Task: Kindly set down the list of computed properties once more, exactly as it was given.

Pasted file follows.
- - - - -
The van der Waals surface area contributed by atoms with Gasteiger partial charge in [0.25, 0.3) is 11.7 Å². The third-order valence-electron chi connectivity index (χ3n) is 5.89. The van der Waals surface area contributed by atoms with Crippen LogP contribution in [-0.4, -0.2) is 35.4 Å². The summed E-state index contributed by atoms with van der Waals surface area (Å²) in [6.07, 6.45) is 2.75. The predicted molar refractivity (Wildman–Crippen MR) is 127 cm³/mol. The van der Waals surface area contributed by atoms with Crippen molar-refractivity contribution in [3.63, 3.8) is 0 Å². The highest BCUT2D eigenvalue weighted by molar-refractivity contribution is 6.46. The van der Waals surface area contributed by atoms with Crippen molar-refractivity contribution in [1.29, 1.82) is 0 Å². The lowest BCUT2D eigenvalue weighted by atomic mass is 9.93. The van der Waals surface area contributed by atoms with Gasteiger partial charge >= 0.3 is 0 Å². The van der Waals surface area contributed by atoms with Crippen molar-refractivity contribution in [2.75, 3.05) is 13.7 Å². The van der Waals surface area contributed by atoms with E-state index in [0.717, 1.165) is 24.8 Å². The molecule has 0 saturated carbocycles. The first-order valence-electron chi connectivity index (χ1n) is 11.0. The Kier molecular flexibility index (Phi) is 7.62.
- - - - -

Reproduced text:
The van der Waals surface area contributed by atoms with Gasteiger partial charge in [0.25, 0.3) is 11.7 Å². The third-order valence-electron chi connectivity index (χ3n) is 5.89. The van der Waals surface area contributed by atoms with Crippen LogP contribution in [-0.4, -0.2) is 35.4 Å². The summed E-state index contributed by atoms with van der Waals surface area (Å²) in [6.07, 6.45) is 2.75. The predicted molar refractivity (Wildman–Crippen MR) is 127 cm³/mol. The van der Waals surface area contributed by atoms with Crippen molar-refractivity contribution in [3.63, 3.8) is 0 Å². The highest BCUT2D eigenvalue weighted by molar-refractivity contribution is 6.46. The van der Waals surface area contributed by atoms with Crippen molar-refractivity contribution in [1.29, 1.82) is 0 Å². The lowest BCUT2D eigenvalue weighted by atomic mass is 9.93. The van der Waals surface area contributed by atoms with Gasteiger partial charge >= 0.3 is 0 Å². The van der Waals surface area contributed by atoms with Crippen molar-refractivity contribution in [2.75, 3.05) is 13.7 Å². The van der Waals surface area contributed by atoms with E-state index in [0.717, 1.165) is 24.8 Å². The molecule has 0 saturated carbocycles. The first-order valence-electron chi connectivity index (χ1n) is 11.0. The Kier molecular flexibility index (Phi) is 7.62.